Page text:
Is aposematism a valid concept in predator-prey relationships between birds and butterflies? A different point of view.


  • L. Kassarov


Agraulis, Agrias, Anaea, aposematic butterflies, aposematic coloration, aposematism, Arctiidae, Aves, avian visual system, Battus, behavior, cardenolides, Cerambycidae, Coccinellidae, Coleoptera, color patterns, cryptic coloration, Danainae, Delias, Dismorphia, flight patterns, foraging behavior, Heliconiinae, Heliconius, Hemiptera, hostplants, Hymenoptera, insectivorous birds, Ithomiinae, Mechanltis, Neruda, Nymphalidae, Papilionidae, Papilio, Parides, Pieridae, Pieris, Rhopalocera, toxicity, Tyria, vision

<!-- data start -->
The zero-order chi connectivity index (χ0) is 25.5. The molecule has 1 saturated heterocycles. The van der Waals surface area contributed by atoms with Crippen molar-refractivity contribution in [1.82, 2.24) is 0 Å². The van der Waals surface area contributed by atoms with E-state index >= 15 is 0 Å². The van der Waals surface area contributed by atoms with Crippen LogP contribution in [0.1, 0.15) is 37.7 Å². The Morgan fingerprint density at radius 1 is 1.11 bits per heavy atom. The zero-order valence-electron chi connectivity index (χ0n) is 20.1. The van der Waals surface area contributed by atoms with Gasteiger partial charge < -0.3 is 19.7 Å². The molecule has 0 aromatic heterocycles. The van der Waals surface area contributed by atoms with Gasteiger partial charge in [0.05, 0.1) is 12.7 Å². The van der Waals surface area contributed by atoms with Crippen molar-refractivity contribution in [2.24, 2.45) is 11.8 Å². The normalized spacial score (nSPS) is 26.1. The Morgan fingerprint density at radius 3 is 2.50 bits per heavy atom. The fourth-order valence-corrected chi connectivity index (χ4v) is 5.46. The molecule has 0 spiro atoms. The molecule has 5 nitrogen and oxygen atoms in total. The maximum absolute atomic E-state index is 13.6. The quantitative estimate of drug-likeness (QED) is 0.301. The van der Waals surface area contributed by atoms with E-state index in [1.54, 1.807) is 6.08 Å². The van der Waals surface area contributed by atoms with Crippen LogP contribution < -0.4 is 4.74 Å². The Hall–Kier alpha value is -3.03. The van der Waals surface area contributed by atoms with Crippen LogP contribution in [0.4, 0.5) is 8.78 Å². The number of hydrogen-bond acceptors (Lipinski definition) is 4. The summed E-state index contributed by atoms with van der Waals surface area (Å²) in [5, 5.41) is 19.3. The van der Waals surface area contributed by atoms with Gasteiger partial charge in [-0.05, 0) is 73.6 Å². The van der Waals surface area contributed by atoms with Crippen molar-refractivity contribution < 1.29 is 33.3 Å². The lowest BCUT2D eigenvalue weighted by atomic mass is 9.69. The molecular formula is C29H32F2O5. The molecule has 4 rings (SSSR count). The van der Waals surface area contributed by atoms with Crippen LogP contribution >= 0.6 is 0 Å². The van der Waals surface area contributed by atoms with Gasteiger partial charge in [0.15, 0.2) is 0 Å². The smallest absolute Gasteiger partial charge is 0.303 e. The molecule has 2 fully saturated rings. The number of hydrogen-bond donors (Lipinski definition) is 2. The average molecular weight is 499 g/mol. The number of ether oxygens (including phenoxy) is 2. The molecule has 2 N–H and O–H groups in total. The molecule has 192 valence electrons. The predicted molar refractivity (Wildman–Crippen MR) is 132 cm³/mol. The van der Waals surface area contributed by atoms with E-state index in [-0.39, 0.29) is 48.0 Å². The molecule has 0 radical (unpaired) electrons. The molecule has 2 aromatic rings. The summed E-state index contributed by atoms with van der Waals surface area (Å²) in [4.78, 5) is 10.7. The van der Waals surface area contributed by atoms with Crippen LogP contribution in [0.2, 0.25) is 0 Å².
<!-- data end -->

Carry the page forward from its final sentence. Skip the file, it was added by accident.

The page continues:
The concept of aposematism, especially in regard to butterflies, is discussed in terms of the close interrelationship between butterflies, as prey, and birds, as their predators, in their common environment. Vision, in a broad sense, and especially in terms of the visual capabilities of the avian eye, is discussed as a basis for understanding the difference between the aerial hawker insectivorous bird predators of butterflies, and all other birds, regardless of whether considered primarily insectivorous or not. The marked differences in foraging behavior determine how a bird perceives the bright color patterns of butterflies. For aposematic color patterns to be effective, they have to be seen by the bird as an optical device advertising distasteful or toxic qualities of the potential prey so that the predator avoids them by sight. It is argued here that birds that prey on butterflies do not perceive them as an aposematic insect, as postulated by the concept of aposematism. The bird does not reject a butterfly on the basis of color pattern, but on the basis of characteristic morphological and behavioral patterns which provide the bird with a signal as to whether the butterfly is energetically profitable or unprofitable for the bird as a food source.